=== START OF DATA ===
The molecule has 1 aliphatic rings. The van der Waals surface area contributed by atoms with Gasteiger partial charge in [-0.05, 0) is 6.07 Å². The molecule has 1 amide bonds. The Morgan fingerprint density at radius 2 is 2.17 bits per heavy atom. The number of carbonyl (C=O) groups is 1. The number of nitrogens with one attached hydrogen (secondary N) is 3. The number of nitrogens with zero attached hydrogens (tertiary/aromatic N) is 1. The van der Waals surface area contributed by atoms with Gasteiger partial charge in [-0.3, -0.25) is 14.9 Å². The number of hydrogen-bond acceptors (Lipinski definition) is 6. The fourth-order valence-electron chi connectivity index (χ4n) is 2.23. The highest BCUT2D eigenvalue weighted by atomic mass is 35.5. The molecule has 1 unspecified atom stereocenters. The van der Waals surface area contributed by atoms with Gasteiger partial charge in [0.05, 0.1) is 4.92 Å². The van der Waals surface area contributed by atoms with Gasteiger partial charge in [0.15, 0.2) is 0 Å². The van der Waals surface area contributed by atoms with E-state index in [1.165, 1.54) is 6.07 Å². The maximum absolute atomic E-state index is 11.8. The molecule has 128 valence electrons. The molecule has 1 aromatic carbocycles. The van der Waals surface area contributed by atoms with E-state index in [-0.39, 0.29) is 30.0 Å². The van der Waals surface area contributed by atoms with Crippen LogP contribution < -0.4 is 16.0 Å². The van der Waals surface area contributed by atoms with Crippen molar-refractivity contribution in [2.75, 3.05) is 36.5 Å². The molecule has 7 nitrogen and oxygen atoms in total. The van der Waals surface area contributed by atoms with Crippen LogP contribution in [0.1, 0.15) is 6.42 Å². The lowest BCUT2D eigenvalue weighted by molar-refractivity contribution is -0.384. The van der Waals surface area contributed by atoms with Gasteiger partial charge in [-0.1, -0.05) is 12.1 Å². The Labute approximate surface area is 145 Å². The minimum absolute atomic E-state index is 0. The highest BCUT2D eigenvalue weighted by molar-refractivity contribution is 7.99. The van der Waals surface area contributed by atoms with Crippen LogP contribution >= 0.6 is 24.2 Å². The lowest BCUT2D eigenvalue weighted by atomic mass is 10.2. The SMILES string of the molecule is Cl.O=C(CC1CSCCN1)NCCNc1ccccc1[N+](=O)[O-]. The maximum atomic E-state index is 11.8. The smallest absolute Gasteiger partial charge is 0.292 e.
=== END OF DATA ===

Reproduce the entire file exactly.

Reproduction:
The molecule has 1 aliphatic rings. The van der Waals surface area contributed by atoms with Gasteiger partial charge in [-0.05, 0) is 6.07 Å². The molecule has 1 amide bonds. The Morgan fingerprint density at radius 2 is 2.17 bits per heavy atom. The number of carbonyl (C=O) groups is 1. The number of nitrogens with one attached hydrogen (secondary N) is 3. The number of nitrogens with zero attached hydrogens (tertiary/aromatic N) is 1. The van der Waals surface area contributed by atoms with Gasteiger partial charge in [-0.3, -0.25) is 14.9 Å². The number of hydrogen-bond acceptors (Lipinski definition) is 6. The fourth-order valence-electron chi connectivity index (χ4n) is 2.23. The highest BCUT2D eigenvalue weighted by atomic mass is 35.5. The molecule has 1 unspecified atom stereocenters. The van der Waals surface area contributed by atoms with Gasteiger partial charge in [0.05, 0.1) is 4.92 Å². The van der Waals surface area contributed by atoms with Gasteiger partial charge in [0.15, 0.2) is 0 Å². The van der Waals surface area contributed by atoms with E-state index in [1.165, 1.54) is 6.07 Å². The maximum absolute atomic E-state index is 11.8. The molecule has 128 valence electrons. The molecule has 1 aromatic carbocycles. The van der Waals surface area contributed by atoms with E-state index in [-0.39, 0.29) is 30.0 Å². The van der Waals surface area contributed by atoms with Crippen LogP contribution < -0.4 is 16.0 Å². The van der Waals surface area contributed by atoms with Crippen molar-refractivity contribution in [2.75, 3.05) is 36.5 Å². The molecule has 7 nitrogen and oxygen atoms in total. The van der Waals surface area contributed by atoms with Crippen LogP contribution in [0.1, 0.15) is 6.42 Å². The lowest BCUT2D eigenvalue weighted by molar-refractivity contribution is -0.384. The van der Waals surface area contributed by atoms with Gasteiger partial charge in [-0.1, -0.05) is 12.1 Å². The Labute approximate surface area is 145 Å². The minimum absolute atomic E-state index is 0. The highest BCUT2D eigenvalue weighted by molar-refractivity contribution is 7.99. The van der Waals surface area contributed by atoms with Crippen LogP contribution >= 0.6 is 24.2 Å². The lowest BCUT2D eigenvalue weighted by atomic mass is 10.2. The SMILES string of the molecule is Cl.O=C(CC1CSCCN1)NCCNc1ccccc1[N+](=O)[O-]. The maximum atomic E-state index is 11.8. The smallest absolute Gasteiger partial charge is 0.292 e.